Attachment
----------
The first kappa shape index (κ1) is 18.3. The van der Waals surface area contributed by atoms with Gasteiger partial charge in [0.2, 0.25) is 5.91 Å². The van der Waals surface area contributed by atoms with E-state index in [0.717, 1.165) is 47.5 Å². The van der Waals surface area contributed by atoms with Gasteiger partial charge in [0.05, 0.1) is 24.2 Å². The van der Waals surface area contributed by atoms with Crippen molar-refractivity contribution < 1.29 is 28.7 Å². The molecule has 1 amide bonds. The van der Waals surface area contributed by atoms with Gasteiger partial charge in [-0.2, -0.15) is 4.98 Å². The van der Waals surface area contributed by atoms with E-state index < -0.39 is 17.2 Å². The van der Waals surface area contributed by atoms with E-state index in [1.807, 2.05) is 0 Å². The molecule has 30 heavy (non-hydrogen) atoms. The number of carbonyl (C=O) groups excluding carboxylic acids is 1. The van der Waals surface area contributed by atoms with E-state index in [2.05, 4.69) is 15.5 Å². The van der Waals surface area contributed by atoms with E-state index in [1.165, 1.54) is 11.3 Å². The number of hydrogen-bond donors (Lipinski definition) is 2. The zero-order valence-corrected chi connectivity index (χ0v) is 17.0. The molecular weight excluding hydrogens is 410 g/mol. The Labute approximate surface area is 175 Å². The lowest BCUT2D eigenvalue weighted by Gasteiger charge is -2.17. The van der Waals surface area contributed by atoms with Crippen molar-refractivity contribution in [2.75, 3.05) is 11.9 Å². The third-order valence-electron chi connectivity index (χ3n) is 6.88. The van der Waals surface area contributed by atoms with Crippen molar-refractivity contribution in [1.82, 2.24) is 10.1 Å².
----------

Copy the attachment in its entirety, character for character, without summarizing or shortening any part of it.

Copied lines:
The first kappa shape index (κ1) is 18.3. The van der Waals surface area contributed by atoms with Gasteiger partial charge in [0.2, 0.25) is 5.91 Å². The van der Waals surface area contributed by atoms with E-state index in [0.717, 1.165) is 47.5 Å². The van der Waals surface area contributed by atoms with Gasteiger partial charge in [0.05, 0.1) is 24.2 Å². The van der Waals surface area contributed by atoms with Crippen molar-refractivity contribution < 1.29 is 28.7 Å². The molecule has 1 amide bonds. The van der Waals surface area contributed by atoms with Gasteiger partial charge in [-0.2, -0.15) is 4.98 Å². The van der Waals surface area contributed by atoms with E-state index < -0.39 is 17.2 Å². The van der Waals surface area contributed by atoms with E-state index in [1.807, 2.05) is 0 Å². The molecule has 30 heavy (non-hydrogen) atoms. The number of carbonyl (C=O) groups excluding carboxylic acids is 1. The van der Waals surface area contributed by atoms with E-state index in [2.05, 4.69) is 15.5 Å². The van der Waals surface area contributed by atoms with E-state index in [1.165, 1.54) is 11.3 Å². The number of hydrogen-bond donors (Lipinski definition) is 2. The zero-order valence-corrected chi connectivity index (χ0v) is 17.0. The molecular weight excluding hydrogens is 410 g/mol. The Labute approximate surface area is 175 Å². The lowest BCUT2D eigenvalue weighted by Gasteiger charge is -2.17. The van der Waals surface area contributed by atoms with Crippen molar-refractivity contribution in [2.75, 3.05) is 11.9 Å². The third-order valence-electron chi connectivity index (χ3n) is 6.88. The van der Waals surface area contributed by atoms with Crippen molar-refractivity contribution in [1.82, 2.24) is 10.1 Å².